Transforming Institutions and Governance for Climate Justice

How does the climate crisis challenge existing institutions and governance structures, and what kinds of novel and reformed governance practices might support more livable futures in a climate-uncertain world? Discourses of ‘climate emergency’, ‘climate transformation’ and ‘just transition’ are not limited to biophysical, or social and economic changes, but also implicate questions of law, authority, and governance more broadly. For instance, ‘climate emergency’ might imply departures from status quo governance regimes, or efforts to revise our fundamental resource governance practices. Among other examples, Indigenous scholars and leaders have pointed to the hypocrisy implicit in naming this an ‘emergency,’ highlighting the longer term and ongoing destruction of life-worlds linked with colonialism and colonial governance. This research stream grapples with the challenges posed by climate crisis for existing institutions, laws, and governance practices. It investigates diverse and changing norms and structures for ordering life, particularly to enliven and cultivate novel and reemergent institutional forms which are likely to be more equitable and sustainable. It asks how, by whom, and to what ends the climate crisis is defined; what kinds of institutional transformations are emerging to grapple with new climate realities and what their implications are for social and environmental justice; and what ways of ordering life might sustain more just and livable futures.

Projects and Partnerships

Transforming Cities from Within – Research collaboration with faculty and students from School of Community and Regional Planning and Department of Educational Studies funded by the New Frontiers in Research Fund (NFRF)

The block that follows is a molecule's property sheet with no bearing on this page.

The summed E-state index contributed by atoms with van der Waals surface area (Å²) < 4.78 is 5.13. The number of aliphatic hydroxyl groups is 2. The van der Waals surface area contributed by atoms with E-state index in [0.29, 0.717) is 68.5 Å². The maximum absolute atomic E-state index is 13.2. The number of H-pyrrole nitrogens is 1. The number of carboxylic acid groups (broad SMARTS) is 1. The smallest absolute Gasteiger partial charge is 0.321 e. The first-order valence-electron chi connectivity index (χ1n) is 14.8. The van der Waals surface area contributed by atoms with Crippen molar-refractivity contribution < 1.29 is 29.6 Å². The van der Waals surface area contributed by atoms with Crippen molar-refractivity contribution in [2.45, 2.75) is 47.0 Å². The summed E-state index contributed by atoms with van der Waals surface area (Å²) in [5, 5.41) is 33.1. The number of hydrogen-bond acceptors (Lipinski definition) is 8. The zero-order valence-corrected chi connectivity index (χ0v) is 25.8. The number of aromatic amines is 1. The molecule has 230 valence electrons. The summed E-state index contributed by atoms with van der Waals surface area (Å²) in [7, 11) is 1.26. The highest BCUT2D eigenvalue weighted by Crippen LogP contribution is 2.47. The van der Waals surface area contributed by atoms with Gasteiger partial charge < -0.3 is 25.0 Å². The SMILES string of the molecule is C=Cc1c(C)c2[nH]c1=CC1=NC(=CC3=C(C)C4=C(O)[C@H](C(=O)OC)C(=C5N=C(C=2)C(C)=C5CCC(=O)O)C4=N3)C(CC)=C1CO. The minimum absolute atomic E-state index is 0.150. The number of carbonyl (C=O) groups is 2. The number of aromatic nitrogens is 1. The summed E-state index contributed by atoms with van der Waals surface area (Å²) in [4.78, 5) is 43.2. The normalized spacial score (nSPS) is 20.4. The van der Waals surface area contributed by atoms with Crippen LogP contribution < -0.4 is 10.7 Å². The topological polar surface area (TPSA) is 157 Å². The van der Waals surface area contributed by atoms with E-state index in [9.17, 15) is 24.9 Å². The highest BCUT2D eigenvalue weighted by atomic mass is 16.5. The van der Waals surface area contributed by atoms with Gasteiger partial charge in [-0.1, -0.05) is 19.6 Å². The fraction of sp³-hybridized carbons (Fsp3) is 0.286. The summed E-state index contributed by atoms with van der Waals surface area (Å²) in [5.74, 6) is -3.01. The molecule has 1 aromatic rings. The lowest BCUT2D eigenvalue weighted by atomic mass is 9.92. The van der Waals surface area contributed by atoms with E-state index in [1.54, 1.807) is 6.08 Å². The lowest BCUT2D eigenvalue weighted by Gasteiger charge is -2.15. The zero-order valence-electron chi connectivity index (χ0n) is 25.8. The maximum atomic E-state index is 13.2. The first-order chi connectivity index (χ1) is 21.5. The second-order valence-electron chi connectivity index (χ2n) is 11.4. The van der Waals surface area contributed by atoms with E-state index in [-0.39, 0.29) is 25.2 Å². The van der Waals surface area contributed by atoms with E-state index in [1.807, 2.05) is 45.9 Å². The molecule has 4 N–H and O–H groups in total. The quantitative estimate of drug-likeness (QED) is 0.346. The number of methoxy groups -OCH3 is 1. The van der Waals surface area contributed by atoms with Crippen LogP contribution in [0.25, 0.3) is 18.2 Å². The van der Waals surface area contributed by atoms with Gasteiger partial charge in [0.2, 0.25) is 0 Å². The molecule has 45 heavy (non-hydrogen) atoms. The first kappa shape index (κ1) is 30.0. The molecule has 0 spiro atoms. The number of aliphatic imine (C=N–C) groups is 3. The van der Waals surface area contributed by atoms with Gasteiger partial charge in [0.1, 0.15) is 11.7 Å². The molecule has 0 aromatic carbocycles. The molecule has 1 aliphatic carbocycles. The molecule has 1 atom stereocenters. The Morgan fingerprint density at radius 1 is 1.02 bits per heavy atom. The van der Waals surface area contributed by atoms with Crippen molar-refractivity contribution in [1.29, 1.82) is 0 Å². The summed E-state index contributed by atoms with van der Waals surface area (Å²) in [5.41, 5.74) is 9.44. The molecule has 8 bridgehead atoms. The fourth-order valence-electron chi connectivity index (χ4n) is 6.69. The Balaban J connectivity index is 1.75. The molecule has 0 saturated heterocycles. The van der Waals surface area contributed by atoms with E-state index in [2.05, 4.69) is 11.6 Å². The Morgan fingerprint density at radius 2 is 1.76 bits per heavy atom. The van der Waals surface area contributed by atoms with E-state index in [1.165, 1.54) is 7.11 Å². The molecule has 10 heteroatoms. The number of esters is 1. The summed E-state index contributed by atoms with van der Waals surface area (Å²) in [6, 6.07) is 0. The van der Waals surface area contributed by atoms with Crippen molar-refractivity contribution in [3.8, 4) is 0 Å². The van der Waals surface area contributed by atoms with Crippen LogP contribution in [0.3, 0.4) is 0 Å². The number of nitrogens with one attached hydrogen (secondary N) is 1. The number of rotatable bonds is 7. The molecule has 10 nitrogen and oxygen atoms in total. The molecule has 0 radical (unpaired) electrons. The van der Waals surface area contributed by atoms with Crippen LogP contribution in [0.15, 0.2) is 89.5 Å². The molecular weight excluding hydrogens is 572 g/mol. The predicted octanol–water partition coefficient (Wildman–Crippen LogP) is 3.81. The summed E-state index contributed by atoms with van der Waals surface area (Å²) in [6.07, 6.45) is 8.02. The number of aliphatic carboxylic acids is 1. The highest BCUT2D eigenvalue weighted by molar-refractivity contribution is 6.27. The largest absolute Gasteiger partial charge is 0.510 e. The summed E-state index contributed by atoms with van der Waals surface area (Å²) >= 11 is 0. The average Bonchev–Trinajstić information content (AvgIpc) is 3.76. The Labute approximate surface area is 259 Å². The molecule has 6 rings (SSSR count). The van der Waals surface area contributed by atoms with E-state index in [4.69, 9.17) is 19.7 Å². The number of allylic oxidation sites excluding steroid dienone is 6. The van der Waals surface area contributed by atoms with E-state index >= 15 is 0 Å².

Contact: Maggie Low (Co-PI)


N. Wilson… L. Harris…. et al (2022) From ‘trust’ to ‘trustworthiness’: Retheorizing Dynamics of Trust, Distrust, and Water Security in North America Environment and Planning E: Nature and Space.

Meehan, K., W. Jepson, Harris, L.M., A. Wutich, et al (extended list of authors includes S. Shah, D. Splichalova) (2020) Exposing the Myths of Household water Insecurity in the global North: a critical review. Wires Water

Wilson, N.J., Harris, L.M., Joseph-Rear, A., Beaumont, J. and Satterfield, T. (2019). Water is Medicine: Reimagining Water Security through Tr’ondëk Hwëch’in Relationships to Treated and Traditional Water Sources in Yukon, Canada. Water 11(3): 624.

K. McFarlane, L. Harris (2018) Small systems, big challenges: Review of small drinking water system governance Environmental Reviews

Harris, L., E. Chu, G. Ziervogel (2017) Negotiated Resilience. Resilience Journal. 6:3, 196-214. DOI: 10.1080/ 21693293.2017.1353196

Yates, J., N. Wilson, L. Harris (2017) Multiple Ontologies of Water: Politics, conflict and implications for governance. Environment and Planning D: Society and Space. 35, 5: 797–815 DOI: 10.1177/0263775817700395

Jollymore, A., K. McFarlane, L. Harris (2017) Whose Input Counts? Evaluating the process and outcomes of public consultation through the BC Water Act Modernization. Critical Policy Studies. DOI: 10.1080/19460171.2017.1282377


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